AACC Calls on Laboratories to Take Measures to Minimize Risks of Biotin Interference
Biotin interference with test accuracy has become a matter of growing concern in recent months. Last November, the U.S. Food and Drug Administration (FDA) updated a previous safety communication warning laboratory personnel, diagnostic test developers, providers and patients that biotin can lead to incorrect laboratory test results. And now the laboratory community has responded with […]
Biotin interference with test accuracy has become a matter of growing concern in recent months. Last November, the U.S. Food and Drug Administration (FDA) updated a previous safety communication warning laboratory personnel, diagnostic test developers, providers and patients that biotin can lead to incorrect laboratory test results. And now the laboratory community has responded with the American Association for Clinical Chemistry (AACC) issuing new guidance to help clinicians, laboratory professionals and patients keep biotin from interfering with test results.
Biotin, or Vitamin B7, is a water-soluble vitamin commonly used as an ingredient in multi-vitamins, prenatal vitamins and dietary supplements that are marketed for hair, skin and nail growth. Biotin’s property of bonding with specific proteins that can be measured to detect certain health conditions, make it a natural for laboratory testing. For example, biotin is a key ingredient in many immunoassays.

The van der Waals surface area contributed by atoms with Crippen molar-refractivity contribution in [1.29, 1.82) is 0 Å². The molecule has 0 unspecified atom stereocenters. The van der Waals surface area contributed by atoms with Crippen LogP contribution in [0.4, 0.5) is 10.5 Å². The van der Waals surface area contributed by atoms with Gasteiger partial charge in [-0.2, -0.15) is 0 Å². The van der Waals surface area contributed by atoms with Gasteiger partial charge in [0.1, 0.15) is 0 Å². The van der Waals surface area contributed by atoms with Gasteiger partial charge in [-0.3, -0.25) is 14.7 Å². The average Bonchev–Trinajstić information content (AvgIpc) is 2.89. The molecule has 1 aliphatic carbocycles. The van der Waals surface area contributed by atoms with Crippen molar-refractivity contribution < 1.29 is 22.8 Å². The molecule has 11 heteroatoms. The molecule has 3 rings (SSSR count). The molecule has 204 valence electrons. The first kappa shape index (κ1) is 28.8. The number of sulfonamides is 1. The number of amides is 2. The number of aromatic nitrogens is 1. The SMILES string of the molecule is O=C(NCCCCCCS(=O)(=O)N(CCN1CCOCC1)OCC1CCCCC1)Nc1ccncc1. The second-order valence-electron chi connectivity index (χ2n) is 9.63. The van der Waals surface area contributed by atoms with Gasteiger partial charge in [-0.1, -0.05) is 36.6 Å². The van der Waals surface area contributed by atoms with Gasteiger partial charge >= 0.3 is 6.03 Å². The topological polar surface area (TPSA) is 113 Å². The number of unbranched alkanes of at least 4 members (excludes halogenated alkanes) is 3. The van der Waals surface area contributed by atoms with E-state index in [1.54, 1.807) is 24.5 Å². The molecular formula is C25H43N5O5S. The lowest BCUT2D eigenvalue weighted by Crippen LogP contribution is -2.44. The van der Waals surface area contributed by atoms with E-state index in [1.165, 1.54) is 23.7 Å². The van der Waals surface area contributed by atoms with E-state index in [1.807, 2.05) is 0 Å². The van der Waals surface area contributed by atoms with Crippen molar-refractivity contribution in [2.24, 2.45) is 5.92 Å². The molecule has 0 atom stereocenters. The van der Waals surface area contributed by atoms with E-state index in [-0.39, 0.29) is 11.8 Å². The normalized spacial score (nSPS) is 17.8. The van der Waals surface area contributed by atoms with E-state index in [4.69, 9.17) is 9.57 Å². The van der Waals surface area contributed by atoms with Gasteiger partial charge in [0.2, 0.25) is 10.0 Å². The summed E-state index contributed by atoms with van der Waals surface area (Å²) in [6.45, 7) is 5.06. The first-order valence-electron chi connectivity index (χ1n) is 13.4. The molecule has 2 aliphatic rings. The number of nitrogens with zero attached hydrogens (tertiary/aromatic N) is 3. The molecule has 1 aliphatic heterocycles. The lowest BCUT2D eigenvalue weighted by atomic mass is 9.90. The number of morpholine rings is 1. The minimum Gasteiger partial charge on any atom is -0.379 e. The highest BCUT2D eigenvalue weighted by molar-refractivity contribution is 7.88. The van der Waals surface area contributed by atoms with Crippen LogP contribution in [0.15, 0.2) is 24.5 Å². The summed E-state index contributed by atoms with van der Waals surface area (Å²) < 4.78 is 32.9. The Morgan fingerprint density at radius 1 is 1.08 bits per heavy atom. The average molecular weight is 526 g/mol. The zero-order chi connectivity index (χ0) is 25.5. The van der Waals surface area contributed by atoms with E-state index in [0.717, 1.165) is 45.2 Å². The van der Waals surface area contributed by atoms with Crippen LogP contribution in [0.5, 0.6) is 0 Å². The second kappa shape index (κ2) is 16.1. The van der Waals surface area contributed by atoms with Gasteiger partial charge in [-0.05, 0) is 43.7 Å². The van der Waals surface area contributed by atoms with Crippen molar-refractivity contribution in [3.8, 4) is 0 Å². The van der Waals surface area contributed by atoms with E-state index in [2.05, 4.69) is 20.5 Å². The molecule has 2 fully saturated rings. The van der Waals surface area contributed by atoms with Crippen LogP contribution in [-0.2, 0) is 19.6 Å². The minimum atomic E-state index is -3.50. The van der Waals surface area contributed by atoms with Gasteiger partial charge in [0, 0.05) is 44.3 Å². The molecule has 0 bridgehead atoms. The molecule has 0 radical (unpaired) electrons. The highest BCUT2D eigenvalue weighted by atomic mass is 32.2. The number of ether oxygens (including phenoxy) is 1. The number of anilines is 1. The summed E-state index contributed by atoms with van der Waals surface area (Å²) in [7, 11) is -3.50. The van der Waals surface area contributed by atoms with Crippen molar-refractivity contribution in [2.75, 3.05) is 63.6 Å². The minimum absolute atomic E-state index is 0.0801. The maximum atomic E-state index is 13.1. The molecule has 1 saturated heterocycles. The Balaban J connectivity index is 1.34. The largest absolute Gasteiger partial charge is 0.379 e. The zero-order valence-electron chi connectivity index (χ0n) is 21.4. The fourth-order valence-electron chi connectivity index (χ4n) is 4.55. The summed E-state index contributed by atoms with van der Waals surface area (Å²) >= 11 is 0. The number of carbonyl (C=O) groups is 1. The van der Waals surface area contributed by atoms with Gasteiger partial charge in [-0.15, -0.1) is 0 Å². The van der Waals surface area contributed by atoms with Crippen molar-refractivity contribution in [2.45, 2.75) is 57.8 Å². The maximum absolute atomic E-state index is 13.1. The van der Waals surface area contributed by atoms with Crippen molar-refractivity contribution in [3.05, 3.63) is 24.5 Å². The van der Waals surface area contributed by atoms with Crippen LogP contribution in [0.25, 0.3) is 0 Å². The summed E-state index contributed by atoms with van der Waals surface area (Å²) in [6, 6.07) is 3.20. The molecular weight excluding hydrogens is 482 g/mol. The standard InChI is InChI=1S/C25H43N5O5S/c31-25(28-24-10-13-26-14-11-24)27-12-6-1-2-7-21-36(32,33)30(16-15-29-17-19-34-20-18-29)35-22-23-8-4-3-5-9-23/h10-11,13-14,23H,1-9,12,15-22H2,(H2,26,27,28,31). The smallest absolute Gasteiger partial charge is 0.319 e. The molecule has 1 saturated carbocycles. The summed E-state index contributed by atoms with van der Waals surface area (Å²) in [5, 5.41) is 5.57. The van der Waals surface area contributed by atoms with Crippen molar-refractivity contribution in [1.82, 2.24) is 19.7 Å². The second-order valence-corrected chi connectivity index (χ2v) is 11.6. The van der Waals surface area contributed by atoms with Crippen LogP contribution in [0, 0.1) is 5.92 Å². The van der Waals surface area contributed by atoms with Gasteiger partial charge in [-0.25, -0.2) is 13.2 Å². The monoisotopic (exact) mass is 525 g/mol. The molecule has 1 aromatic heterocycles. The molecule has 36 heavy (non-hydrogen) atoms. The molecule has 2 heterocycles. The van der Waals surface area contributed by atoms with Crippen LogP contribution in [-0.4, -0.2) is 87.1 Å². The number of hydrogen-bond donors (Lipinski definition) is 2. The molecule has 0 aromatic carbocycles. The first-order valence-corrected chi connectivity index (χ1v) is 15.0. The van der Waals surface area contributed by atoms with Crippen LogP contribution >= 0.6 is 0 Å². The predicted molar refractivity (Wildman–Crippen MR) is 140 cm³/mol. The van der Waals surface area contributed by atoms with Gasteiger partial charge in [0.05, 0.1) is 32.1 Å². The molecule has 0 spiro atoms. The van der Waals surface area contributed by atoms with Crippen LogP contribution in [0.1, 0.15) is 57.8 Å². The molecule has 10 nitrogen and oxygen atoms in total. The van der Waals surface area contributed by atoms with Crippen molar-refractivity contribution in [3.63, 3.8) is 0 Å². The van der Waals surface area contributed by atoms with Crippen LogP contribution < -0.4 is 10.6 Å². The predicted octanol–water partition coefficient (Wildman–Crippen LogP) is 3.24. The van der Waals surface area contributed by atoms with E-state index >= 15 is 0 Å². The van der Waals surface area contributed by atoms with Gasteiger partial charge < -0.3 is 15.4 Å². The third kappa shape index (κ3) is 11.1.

The problem with biotin-based detection methods and technology is that biotin can also distort laboratory test results and generate both false highs and false lows. This is especially true when testing is performed on patients that consume high levels of biotin. And because of B7’s widespread use in commercial products, high biotin consumption is far from unusual. At least 20 percent of Americans take biotin in some form, according to the AACC.
FDA Reaction to Biotin Interference
In 2017, the FDA issued a safety communication addressing biotin interference with certain in vitro diagnostic tests and has since issued recommendations for laboratory personnel and test manufacturers to minimize the potential for interference. The FDA expressed specific concern about biotin interference resulting in falsely low levels of troponin—the biomarker that aids in diagnosis of heart attacks. Misleading diagnoses as a result of incorrect laboratory results could lead to potentially serious clinical implications, the FDA cautioned.
Since the 2017 safety communication, some laboratory test developers have been successful at minimizing biotin interference of their assays, according to the updated safety communication, but others have not yet addressed it. The troponin problem remains of particular concern as the FDA continues to receive adverse events reports indicating that biotin interference caused falsely low troponin results.
Accordingly, the agency resounded the alarm in November by issuing new and more specific guidance. For more details, see Diagnostic Tests & Emerging Technologies (DTET), Jan. 2, 2020.
AACC Biotin Communication Recommendations